Adwords Support Sinks To A New Low

Back in the good old days, when I was doing in-house SEM, we had a dedicated Google rep to help us with our account. While the reps changed pretty frequently, each and every one of them was helpful and knowledgeable. They got to know our business quickly. A few of them even became friends.

About 4 or 5 years ago, Google decided to centralize Adwords support – and they took away dedicated reps from all but the largest advertisers. People have complained about the poor support for years – one guy created an entire blog just for one post complaining about Adwords Support. I’ve done my share of complaining about them, too.

Still, if you work for an agency, sometimes you get lucky enough to have a rep assigned to you on a quarterly basis. Just this week I had a call with someone who I initially thought was our new quarterly Adwords Support rep. As is typical in agency life, we’re really busy and I was hoping to get some help with PPC grunt work.

Wrong.

While the rep I spoke with was very nice, it turns out he deals strictly with new business. He can’t even help me with existing clients at all (despite my repeated requests).

Think about that for a minute. Google’s most proactive reps now are dedicated solely to new business. They can’t even touch existing clients unless they are ready to – get this – increase their spend by 10x. So, if my $25,000 per month PPC client suddenly decides they want to spend $250,000 per month, Google’s all over that. How many clients actually do that? Heck, I wouldn’t even recommend that big of an increase in most circumstances – there’s way too much risk involved. But unless I’m ready to pony up 10 times the cash, I’m stuck with general support.

So, I asked the rep what their “new business” service entails. Since they can’t help me with clients who ALREADY HAVE THEIR CHECKBOOKS OPEN TO GOOGLE, I thought maybe they had some amazing new biz services to offer.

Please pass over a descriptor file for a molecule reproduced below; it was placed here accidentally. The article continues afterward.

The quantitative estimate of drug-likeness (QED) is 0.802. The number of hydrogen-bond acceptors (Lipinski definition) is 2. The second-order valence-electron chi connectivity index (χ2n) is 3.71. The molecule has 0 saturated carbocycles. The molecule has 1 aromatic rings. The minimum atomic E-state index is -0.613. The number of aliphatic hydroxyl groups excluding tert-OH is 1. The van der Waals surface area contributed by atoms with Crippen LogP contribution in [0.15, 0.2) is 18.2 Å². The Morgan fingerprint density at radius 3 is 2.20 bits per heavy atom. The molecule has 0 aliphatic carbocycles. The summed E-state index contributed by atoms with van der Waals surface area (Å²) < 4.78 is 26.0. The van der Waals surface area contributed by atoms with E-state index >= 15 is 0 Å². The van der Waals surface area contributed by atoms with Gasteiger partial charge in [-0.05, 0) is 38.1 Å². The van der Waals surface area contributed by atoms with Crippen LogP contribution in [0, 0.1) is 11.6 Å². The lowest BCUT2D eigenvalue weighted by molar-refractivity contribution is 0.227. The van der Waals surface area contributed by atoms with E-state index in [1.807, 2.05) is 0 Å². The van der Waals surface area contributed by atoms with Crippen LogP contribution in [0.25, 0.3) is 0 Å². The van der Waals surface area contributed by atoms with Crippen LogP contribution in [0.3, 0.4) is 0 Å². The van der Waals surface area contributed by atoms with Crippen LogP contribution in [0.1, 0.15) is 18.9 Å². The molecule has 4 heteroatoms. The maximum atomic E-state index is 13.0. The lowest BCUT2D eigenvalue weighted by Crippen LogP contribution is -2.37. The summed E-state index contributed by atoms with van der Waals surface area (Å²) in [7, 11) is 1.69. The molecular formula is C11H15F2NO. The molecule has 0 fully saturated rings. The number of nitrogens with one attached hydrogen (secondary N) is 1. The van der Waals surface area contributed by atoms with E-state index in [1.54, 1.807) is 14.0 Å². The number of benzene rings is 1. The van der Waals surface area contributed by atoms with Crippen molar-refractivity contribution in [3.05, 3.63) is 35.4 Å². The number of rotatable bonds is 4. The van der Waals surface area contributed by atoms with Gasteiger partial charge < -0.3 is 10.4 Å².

His answer? Are you ready for this? Here’s the extent of their new business offering:

  • Basic education about Adwords. He did admit that for agencies, this usually isn’t necessary. Duh.
  • Initial campaign setup
  • Bid management for the first 90 days – on a daily basis if you’re spending $25,000 per month and up; on an every-other-day basis if you’re spending between $10,000 and $25,000

Yep, that’s the end of the list. No reporting assistance, no strategic insight, NOTHING that would be useful to an agency. Basically, they’re doing crap that I can do in my sleep.

And they’re not doing it as often. Managing bids every other day on a new account? Are they crazy? A good PPC manager will be on top of bids MULTIPLE TIMES PER DAY in a new account, because things can go south that quickly. I don’t care if you’re spending $20 or $20 million – every other day in the early days doesn’t cut it.

Needless to say, I didn’t take the guy up on his “offer.” I told him this whole premise is totally backwards. We need help AFTER launch, not during it. Many clients are just dipping their toes into the PPC waters when they sign on with an agency. Those who have done PPC before are often gun-shy due to poor management by another agency. Does Google really think I’m going to take a gun-shy client, whom I’ve sold on my PPC prowess, and then let Google set up the campaigns? Can you even imagine the disasters those campaigns would be? All broad match, terrible ad copy, targeting search & display together… the list goes on.

Sorry, Google, but in my book your “support” leaves a lot to be desired. What about you? Have you had good luck with Google’s new business team? Share in the comments!

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PPC News in February, Enhanced Campaigns Edition

Unless you’ve been living under a rock, you already know that Google’s Enhanced Campaigns are February’s big PPC news. Countless articles and blog posts have been written about Enhanced Campaigns already. Here are a couple that I thought were particularly informative.

A Detailed Look at Enhanced Campaigns by PPC Hero. Great overview and step by step detail on Enhanced Campaigns.

Enhanced Campaigns – New Bidding Opportunities and Challenges As usual, Rimm-Kaufman comes through with a thorough post on the pros and cons of Enhanced Campaigns.